Pitocin Induction: Side Effects, Benefits and Risks
Everything You Need to Know About Pitocin Induction
December 16, 2022

Everything You Need to Know About Pitocin Induction

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Everything You Need to Know About Pitocin Induction.
Everything You Need to Know About Pitocin Induction

When it comes to parenthood, it seems it’s always best to expect the unexpected—sometimes as early as the day your little one enters the world. Whether you’ve gone past your due date, your labor has stalled or an unforeseen health circumstance arises, your doctor may recommend jump-starting labor through an induction.

There are a few different ways to help get labor going (or going again if it’s stalled), ranging from medication to physical methods such as using a balloon to encourage cervical dilation (also known as a Foley Bulb). One of the most commonly used methods is induction via a medication called Pitocin. Here’s everything you need to know about inducing labor with Pitocin.

What is Pitocin?

Pitocin is a synthetic version of oxytocin, the naturally occurring hormone that the body produces to signal the uterus that it’s showtime. Pitocin is a drug that causes the uterus to contract and is used to either induce labor or to speed it up.

The objective of a Pitocin induction is to mimic the natural labor process. Just like oxytocin would during a natural labor, Pitocin works to signal to your uterus that it needs to contract. The goal is to use the drug to encourage strong, consistent contractions at regular intervals that will work to dilate your cervix and move you to the pushing stage of labor.

Pitocin can also be used immediately following baby’s birth to help your body deliver the placenta and according to American Family Physician (AAFP), is also used to help stop postpartum bleeding in the case of a postpartum hemorrhage.

Once an IV is set up, your healthcare provider will begin administering Pitocin in small doses. Depending on how your labor is progressing, your doctor will slowly up the dose about every 20-30 minutes or so until your contractions begin to form a regular pattern, about 2-3 minutes apart. If you’re contracting too much, your doctor may decide to decrease the dose to avoid putting too much stress on baby—and on you.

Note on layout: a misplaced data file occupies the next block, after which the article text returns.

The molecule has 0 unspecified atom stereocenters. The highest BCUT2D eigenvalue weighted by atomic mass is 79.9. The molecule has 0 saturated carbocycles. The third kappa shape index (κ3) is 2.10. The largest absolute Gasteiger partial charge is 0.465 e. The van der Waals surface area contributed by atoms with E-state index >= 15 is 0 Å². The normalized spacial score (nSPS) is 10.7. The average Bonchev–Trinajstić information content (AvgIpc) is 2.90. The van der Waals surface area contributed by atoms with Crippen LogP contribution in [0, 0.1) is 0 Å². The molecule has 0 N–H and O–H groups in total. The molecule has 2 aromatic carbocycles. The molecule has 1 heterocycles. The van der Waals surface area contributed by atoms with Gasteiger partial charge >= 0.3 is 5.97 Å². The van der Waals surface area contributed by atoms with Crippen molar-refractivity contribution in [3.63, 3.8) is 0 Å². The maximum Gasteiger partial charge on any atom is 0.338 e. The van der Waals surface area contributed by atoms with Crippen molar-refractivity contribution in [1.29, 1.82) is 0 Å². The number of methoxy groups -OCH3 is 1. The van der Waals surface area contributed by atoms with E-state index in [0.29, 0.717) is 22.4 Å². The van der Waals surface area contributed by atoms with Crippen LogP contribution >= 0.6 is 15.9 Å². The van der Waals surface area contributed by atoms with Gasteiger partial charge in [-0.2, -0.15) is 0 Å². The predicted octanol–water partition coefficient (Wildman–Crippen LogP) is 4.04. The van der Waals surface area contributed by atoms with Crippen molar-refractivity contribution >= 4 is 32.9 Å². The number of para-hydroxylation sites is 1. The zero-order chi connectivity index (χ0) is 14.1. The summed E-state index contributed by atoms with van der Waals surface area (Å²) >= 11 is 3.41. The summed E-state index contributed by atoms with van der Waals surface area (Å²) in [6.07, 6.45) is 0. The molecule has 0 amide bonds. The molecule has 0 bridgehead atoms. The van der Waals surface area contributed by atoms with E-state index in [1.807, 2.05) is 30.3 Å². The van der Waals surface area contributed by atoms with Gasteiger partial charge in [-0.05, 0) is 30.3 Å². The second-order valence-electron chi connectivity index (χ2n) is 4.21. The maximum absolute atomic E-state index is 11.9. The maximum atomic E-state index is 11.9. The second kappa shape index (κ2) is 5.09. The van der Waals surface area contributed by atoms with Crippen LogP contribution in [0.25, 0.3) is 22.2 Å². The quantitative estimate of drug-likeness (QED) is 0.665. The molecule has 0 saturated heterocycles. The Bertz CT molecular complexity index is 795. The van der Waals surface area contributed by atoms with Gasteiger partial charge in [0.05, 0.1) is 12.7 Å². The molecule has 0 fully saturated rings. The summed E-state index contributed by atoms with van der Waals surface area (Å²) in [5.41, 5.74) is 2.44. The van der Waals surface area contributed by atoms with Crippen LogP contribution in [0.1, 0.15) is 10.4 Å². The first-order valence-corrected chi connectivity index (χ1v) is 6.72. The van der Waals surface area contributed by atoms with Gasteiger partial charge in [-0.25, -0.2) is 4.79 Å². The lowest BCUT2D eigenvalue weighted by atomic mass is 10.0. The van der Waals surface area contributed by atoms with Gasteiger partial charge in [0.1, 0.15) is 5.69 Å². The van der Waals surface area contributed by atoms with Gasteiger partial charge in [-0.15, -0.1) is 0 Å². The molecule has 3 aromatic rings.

How long does it take for Pitocin to work?

“It can take 30 minutes to three days for Pitocin to make labor induction work,” says Tora Spigner, a registered labor and delivery nurse at Alta Bates Summit Medical Center. The time it takes for Pitocin to kick in varies from person to person, but most people report feeling the drug’s effects about an hour or so after it’s administered. Once contractions begin to settle into an active pattern and intensify, factors like how soft and open your cervix is and if you’ve had previous deliveries or not play a big role in how quickly the Pitocin works to dilate the cervix and speed up delivery.

Why would doctors want to induce labor?

Doctors typically recommend inducing labor for any of the following reasons:

  • A post-term pregnancy—going two weeks beyond your due date
  • A premature rupture of membranes (when your water breaks, but labor doesn’t begin)
  • High blood pressure or preeclampsia
  • An infection
  • Gestational diabetes
  • Fetal growth restrictions

What are the side effects of Pitocin?

Like any drug, there are some side effects of a Pitocin induction—but since it’s a form of a naturally occurring hormone, these effects tend to be mild and easily treated.

Some of the milder side effects of Pitocin that birthing people experience are nausea, vomiting and fluid retention. Other side effects include:

Increased pain: Pitocin makes contractions stronger which can make for a pretty uncomfortable labor if the dosage isn’t properly managed. Studies show that people induced using Pitocin are more likely to request an epidural.

Fetal distress: Too much Pitocin not only intensifies contractions but speeds them up as well. Contractions that are too strong and close together can cause added stress on your baby, decreased placental blood flow and a lower fetal heartbeat. If you’re having a Pitocin induction, your healthcare provider will closely monitor your baby’s heart rate throughout your labor and may ease up on the dosage if needed.

Increased c-section rates: There’s some evidence that points to a link between inductions and an increased risk of cesarean sections, most notably if Pitocin is the only method being used to induce labor.

Uterine rupture: Because Pitocin ups the intensity of contractions, there’s a very small risk of a uterine rupture or a tear in the uterine wall—but this is extremely rare.

Babies operate on their own timelines and things happen that we don’t expect. If things don’t exactly go as planned and your doctor recommends you be induced, Pitocin is a safe and effective option to get things moving.

EXPERT SOURCES:

Tora Spigner RN, MSN, BS is a labor and delivery nurse at Alta Bates Summit Medical Center.

National Library of Medicine: Intravenous oxytocin alone for cervical ripening and induction of labour.

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